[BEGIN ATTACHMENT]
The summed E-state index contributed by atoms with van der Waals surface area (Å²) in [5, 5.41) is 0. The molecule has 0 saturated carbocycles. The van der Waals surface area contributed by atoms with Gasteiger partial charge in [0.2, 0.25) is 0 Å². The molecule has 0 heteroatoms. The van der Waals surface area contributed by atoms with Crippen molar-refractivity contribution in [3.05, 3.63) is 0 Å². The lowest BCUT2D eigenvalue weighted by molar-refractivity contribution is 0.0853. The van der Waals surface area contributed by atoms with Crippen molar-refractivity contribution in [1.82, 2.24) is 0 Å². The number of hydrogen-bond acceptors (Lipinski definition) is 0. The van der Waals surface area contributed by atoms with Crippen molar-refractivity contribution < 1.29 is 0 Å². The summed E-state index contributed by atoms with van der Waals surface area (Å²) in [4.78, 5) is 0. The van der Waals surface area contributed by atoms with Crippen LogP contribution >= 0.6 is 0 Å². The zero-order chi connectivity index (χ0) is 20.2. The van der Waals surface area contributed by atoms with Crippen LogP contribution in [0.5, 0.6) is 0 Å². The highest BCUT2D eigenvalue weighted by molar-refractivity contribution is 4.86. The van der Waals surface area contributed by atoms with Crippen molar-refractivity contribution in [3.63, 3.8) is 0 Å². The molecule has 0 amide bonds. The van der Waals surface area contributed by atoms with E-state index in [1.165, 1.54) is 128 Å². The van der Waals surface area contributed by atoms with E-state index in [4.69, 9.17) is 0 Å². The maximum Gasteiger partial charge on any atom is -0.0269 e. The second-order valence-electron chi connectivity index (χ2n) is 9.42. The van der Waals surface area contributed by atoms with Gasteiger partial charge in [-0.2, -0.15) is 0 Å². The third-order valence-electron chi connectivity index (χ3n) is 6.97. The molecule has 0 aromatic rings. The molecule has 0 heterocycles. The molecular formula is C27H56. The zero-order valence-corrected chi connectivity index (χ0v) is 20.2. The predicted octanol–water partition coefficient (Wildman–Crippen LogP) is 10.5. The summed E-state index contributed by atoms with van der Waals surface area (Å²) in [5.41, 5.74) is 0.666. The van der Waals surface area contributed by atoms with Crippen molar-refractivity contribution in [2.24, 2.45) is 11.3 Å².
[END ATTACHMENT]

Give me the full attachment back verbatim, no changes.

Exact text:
The summed E-state index contributed by atoms with van der Waals surface area (Å²) in [5, 5.41) is 0. The molecule has 0 saturated carbocycles. The van der Waals surface area contributed by atoms with Gasteiger partial charge in [0.2, 0.25) is 0 Å². The molecule has 0 heteroatoms. The van der Waals surface area contributed by atoms with Crippen molar-refractivity contribution in [3.05, 3.63) is 0 Å². The lowest BCUT2D eigenvalue weighted by molar-refractivity contribution is 0.0853. The van der Waals surface area contributed by atoms with Crippen molar-refractivity contribution in [1.82, 2.24) is 0 Å². The number of hydrogen-bond acceptors (Lipinski definition) is 0. The van der Waals surface area contributed by atoms with Crippen molar-refractivity contribution < 1.29 is 0 Å². The summed E-state index contributed by atoms with van der Waals surface area (Å²) in [4.78, 5) is 0. The van der Waals surface area contributed by atoms with Crippen LogP contribution >= 0.6 is 0 Å². The zero-order chi connectivity index (χ0) is 20.2. The van der Waals surface area contributed by atoms with Crippen LogP contribution in [0.5, 0.6) is 0 Å². The highest BCUT2D eigenvalue weighted by molar-refractivity contribution is 4.86. The van der Waals surface area contributed by atoms with Crippen molar-refractivity contribution in [3.63, 3.8) is 0 Å². The molecule has 0 amide bonds. The van der Waals surface area contributed by atoms with E-state index in [1.165, 1.54) is 128 Å². The van der Waals surface area contributed by atoms with E-state index in [4.69, 9.17) is 0 Å². The maximum Gasteiger partial charge on any atom is -0.0269 e. The second-order valence-electron chi connectivity index (χ2n) is 9.42. The van der Waals surface area contributed by atoms with Gasteiger partial charge in [-0.2, -0.15) is 0 Å². The third-order valence-electron chi connectivity index (χ3n) is 6.97. The molecule has 0 aromatic rings. The molecule has 0 heterocycles. The molecular formula is C27H56. The zero-order valence-corrected chi connectivity index (χ0v) is 20.2. The predicted octanol–water partition coefficient (Wildman–Crippen LogP) is 10.5. The summed E-state index contributed by atoms with van der Waals surface area (Å²) in [5.41, 5.74) is 0.666. The van der Waals surface area contributed by atoms with Crippen molar-refractivity contribution in [2.24, 2.45) is 11.3 Å².